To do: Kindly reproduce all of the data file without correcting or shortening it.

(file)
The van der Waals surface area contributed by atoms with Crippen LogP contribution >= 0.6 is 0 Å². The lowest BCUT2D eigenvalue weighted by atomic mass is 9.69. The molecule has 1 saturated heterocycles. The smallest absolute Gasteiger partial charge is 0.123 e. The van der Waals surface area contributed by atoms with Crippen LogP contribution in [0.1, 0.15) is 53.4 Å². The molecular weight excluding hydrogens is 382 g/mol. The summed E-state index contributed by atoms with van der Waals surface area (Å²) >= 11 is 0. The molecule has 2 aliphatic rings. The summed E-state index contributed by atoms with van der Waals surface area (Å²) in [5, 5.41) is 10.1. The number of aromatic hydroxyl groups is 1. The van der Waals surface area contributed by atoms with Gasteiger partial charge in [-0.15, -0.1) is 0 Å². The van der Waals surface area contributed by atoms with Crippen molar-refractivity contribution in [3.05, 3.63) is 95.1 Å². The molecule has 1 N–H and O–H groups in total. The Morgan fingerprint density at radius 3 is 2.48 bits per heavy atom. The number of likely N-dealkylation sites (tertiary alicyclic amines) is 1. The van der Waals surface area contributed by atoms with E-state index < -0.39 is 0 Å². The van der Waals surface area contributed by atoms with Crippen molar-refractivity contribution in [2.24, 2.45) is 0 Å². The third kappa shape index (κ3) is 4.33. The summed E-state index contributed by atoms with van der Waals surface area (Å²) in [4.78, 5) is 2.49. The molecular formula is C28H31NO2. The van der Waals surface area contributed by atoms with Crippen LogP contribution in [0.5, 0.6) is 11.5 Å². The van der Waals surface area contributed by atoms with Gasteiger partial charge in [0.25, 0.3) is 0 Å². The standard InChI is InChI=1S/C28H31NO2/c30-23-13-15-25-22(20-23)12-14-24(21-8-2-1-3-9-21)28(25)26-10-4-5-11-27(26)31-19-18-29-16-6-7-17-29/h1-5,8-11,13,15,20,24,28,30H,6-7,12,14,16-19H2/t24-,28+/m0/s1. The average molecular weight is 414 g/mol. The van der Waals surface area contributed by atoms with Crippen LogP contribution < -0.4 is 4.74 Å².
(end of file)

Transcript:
The van der Waals surface area contributed by atoms with Crippen LogP contribution >= 0.6 is 0 Å². The lowest BCUT2D eigenvalue weighted by atomic mass is 9.69. The molecule has 1 saturated heterocycles. The smallest absolute Gasteiger partial charge is 0.123 e. The van der Waals surface area contributed by atoms with Crippen LogP contribution in [0.1, 0.15) is 53.4 Å². The molecular weight excluding hydrogens is 382 g/mol. The summed E-state index contributed by atoms with van der Waals surface area (Å²) >= 11 is 0. The molecule has 2 aliphatic rings. The summed E-state index contributed by atoms with van der Waals surface area (Å²) in [5, 5.41) is 10.1. The number of aromatic hydroxyl groups is 1. The van der Waals surface area contributed by atoms with Gasteiger partial charge in [-0.15, -0.1) is 0 Å². The van der Waals surface area contributed by atoms with Crippen molar-refractivity contribution in [3.05, 3.63) is 95.1 Å². The molecule has 1 N–H and O–H groups in total. The Morgan fingerprint density at radius 3 is 2.48 bits per heavy atom. The number of likely N-dealkylation sites (tertiary alicyclic amines) is 1. The van der Waals surface area contributed by atoms with E-state index < -0.39 is 0 Å². The van der Waals surface area contributed by atoms with Crippen molar-refractivity contribution in [2.24, 2.45) is 0 Å². The third kappa shape index (κ3) is 4.33. The summed E-state index contributed by atoms with van der Waals surface area (Å²) in [4.78, 5) is 2.49. The molecular formula is C28H31NO2. The van der Waals surface area contributed by atoms with Crippen LogP contribution in [0.5, 0.6) is 11.5 Å². The van der Waals surface area contributed by atoms with Gasteiger partial charge in [0.25, 0.3) is 0 Å². The standard InChI is InChI=1S/C28H31NO2/c30-23-13-15-25-22(20-23)12-14-24(21-8-2-1-3-9-21)28(25)26-10-4-5-11-27(26)31-19-18-29-16-6-7-17-29/h1-5,8-11,13,15,20,24,28,30H,6-7,12,14,16-19H2/t24-,28+/m0/s1. The average molecular weight is 414 g/mol. The van der Waals surface area contributed by atoms with Crippen LogP contribution < -0.4 is 4.74 Å².